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pilots reported fuel shortage 45-50 minutes before avianca 707 crash : aviation: investigators say all of jet’s engines were dead before it hit the ground. the condition of the fan blades is a key clue.
Radio talk and later radio information-
Plus stories from survivors and witnesses, plus more and more technical evidence ---
The theory that Columbia Airlines\'s Boeing 707 did not have enough fuel to land was strongly supported.
Lee Dickinson, a member of the National Transportation Safety Board, said air controllers on the Atlantic Coast ordered the aircraft to maintain a 89-minute flight mode due to bad weather.
He said that NTSB investigators were trying to determine whether there was any detention ordered after the first radio message of concern to the crew about low fuel levels was sent out.
Members of the NTSB collect new information by listening to air traffic control tapes and researching radar tapes that are longer than cockpit voice recorders, which are recovered from debris.
Dickinson told a late man: \"about 45 to 50 minutes before the accident, the advertising fuel line was checked and communicated with air traffic controllers on low fuel . \"
Saturday evening press conference
The pilots reported, he said, \"they are worried about low fuel levels.
Dickinson also said investigators had managed to inspect some of the aircraft\'s fuel lines. “The No.
\"The fuel line is in good condition,\" he said . \"
\"We did turn it on to see if there was fuel on the production line. There was not.
\"Ad investigators have also significantly reduced the amount of jet fuel on the aircraft, down from about 10,000 pounds to 1,100 to 1,200 pounds--
Only about 150 gallons.
Due to heavy rain and heavy air traffic, the plane was approved to land at JFK International Airport in New York after a stay of 89 minutes.
But as the plane sank too fast, the crew suspended the landing and a warning system repeatedly ordered: \"Pull up! Pull Up!
Federal officials said that when the plane was preparing for a second landing, the pilots again reported that they were running out of fuel or lack of fuel.
The crew then told flight controllers that the plane had lost two engines.
Dickinson said late Saturday that the death toll had climbed to 73 and 66 bodies had been confirmed.
He said there were 86 survivors, some of whom were still in critical condition.
He said there were 159 people on board, two fewer than the number he reported on Friday.
Investigators also confirmed on Saturday that four engines were not working when the plane crashed.
The failure of the fourth engine was confirmed after being dug out of the mud.
The check shows that the fan blades are not damaged, just like the other three engines.
If the blades turn all the way, they will certainly be damaged by debris when the plane hits, officials said.
\"We found some pieces in these engines, some trees, some limbs, some trunks,\" Dickinson said . \".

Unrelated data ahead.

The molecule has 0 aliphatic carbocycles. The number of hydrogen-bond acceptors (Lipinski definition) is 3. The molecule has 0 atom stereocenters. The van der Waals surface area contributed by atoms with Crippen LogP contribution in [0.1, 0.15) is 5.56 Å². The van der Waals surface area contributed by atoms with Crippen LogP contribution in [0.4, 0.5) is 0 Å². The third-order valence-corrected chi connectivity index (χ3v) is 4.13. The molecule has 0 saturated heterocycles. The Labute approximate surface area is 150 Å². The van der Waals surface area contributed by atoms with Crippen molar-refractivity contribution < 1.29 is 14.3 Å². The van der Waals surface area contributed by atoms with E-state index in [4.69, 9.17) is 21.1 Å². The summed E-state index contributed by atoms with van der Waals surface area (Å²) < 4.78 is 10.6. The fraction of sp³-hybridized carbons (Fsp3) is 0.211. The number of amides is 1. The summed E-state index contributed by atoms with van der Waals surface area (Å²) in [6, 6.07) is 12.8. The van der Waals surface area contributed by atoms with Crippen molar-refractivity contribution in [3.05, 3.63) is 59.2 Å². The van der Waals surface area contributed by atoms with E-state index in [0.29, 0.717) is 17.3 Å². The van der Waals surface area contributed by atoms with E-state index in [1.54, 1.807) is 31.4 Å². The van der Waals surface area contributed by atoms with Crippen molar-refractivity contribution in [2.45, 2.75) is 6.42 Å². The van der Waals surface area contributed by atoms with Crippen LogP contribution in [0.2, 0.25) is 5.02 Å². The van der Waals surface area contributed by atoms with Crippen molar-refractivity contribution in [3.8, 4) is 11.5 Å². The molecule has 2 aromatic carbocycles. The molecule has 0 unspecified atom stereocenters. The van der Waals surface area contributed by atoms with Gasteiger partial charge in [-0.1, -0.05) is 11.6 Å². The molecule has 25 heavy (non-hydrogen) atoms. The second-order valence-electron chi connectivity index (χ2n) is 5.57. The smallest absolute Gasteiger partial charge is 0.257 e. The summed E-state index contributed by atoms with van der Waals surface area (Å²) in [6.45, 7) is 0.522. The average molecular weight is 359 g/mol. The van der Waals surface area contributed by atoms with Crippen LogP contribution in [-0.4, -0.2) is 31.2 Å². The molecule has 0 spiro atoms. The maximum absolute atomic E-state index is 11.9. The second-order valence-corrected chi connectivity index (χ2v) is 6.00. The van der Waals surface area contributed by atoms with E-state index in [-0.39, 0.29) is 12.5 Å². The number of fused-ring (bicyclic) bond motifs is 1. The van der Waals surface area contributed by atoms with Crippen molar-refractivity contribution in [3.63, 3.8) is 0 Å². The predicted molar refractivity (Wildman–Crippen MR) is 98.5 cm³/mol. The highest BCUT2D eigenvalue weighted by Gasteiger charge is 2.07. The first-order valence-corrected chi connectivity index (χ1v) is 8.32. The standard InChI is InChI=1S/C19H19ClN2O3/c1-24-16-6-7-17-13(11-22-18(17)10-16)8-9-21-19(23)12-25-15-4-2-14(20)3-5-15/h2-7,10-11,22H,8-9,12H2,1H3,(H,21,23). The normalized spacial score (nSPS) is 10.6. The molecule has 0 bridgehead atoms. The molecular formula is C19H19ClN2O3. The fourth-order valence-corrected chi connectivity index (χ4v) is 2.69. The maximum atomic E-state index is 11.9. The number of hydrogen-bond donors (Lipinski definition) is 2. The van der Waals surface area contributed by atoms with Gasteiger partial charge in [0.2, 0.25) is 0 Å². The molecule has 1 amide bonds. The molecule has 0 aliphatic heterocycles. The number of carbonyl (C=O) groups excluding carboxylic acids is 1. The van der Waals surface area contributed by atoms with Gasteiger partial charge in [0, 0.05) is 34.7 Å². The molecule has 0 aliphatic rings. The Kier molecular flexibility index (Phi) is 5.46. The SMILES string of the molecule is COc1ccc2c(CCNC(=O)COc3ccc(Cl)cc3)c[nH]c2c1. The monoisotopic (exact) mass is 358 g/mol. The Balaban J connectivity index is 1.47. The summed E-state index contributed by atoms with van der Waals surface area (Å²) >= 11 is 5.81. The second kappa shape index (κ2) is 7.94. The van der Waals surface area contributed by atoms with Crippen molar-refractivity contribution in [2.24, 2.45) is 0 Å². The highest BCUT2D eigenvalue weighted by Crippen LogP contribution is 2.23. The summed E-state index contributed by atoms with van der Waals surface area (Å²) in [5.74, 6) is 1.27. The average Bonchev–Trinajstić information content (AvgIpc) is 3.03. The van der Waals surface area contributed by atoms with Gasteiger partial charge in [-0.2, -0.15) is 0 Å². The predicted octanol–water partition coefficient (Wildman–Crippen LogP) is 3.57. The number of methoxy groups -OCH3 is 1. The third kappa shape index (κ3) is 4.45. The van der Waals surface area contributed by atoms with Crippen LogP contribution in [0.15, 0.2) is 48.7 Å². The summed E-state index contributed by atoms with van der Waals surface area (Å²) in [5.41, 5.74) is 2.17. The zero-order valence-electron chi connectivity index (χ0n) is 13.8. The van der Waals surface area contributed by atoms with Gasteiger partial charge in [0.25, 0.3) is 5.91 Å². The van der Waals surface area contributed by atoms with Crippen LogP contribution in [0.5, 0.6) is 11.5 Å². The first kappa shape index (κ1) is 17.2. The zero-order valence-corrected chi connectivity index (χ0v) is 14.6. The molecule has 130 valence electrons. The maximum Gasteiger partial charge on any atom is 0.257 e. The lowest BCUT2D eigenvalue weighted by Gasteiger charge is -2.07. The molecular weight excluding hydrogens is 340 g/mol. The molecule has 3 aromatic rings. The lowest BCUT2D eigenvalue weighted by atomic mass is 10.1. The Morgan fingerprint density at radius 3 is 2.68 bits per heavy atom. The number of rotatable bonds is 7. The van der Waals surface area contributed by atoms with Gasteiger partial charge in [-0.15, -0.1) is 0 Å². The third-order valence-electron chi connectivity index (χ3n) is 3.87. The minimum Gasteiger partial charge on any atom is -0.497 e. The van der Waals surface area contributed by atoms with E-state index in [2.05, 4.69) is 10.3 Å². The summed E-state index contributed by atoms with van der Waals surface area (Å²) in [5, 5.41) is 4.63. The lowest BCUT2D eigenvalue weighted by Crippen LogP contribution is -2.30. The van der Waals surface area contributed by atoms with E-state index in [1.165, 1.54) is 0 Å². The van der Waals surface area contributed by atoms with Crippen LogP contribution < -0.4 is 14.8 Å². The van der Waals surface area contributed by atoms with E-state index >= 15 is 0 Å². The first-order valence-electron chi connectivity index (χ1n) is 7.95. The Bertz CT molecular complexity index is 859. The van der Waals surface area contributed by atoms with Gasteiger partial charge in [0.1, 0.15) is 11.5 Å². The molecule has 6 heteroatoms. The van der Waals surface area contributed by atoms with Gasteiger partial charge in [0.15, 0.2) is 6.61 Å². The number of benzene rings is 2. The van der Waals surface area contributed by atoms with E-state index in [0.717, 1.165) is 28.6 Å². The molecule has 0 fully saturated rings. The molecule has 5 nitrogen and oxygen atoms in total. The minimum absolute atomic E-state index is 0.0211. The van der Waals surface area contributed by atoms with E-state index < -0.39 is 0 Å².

\"But the fan blades are not damaged, which shows us that the engine is not rotating.
\"If there is a rotation, there will be no wood trunk in these engines.
There will be debris.
You will see the marking and damage of the fan blades which you cannot see.
\"When the plane hit the hillside, it was taken off the deck of the tree top and the ranch --
Style home in this wealthy Long Island community.
Two residents inside were not injured.
All day on Saturday, anxious people looking for relatives continued to go to the hospital and morgue in Nassau County forensic office, where many found the dead.
A family came out of the morgue and tearfully told other relatives in Bogota, Colombia, that their brothers had not survived the accident.
Some airline pilots said that when the aircraft\'s fuel is very low and is climbing after landing failure, the fuel may flow out of the engine, causing the engine to stall.
Investigators also investigated the possibility of aircraft fuel.
The measuring instrument is not accurate.
Barry Shif, a senior captain of a large airline, told The Times that even if the instrument was wrong, the flight engineer should track the amount of fuel through other calculations.
\"There is no excuse at all for running out of fuel,\" he said . \".
\"Even if there is a problem with these meters, it is the responsibility of the flight engineer to track and carry out a continuous calculation of the amount of fuel. . . .
\"It\'s hard to imagine any situation that would explain how the pilot would run out of fuel without carelessness.
In order to be legal, you must have enough fuel to take from your starting point to your destination, thus missing a way to go from there to your other destination, and then have additional reserve fuel on it.
It\'s usually 45 minutes (worth of fuel).
\"It can be imagined that you may use more fuel than expected due to strong winds and you may start to consume some reserve fuel.
It is then the captain\'s responsibility to land somewhere near the destination for additional fuel.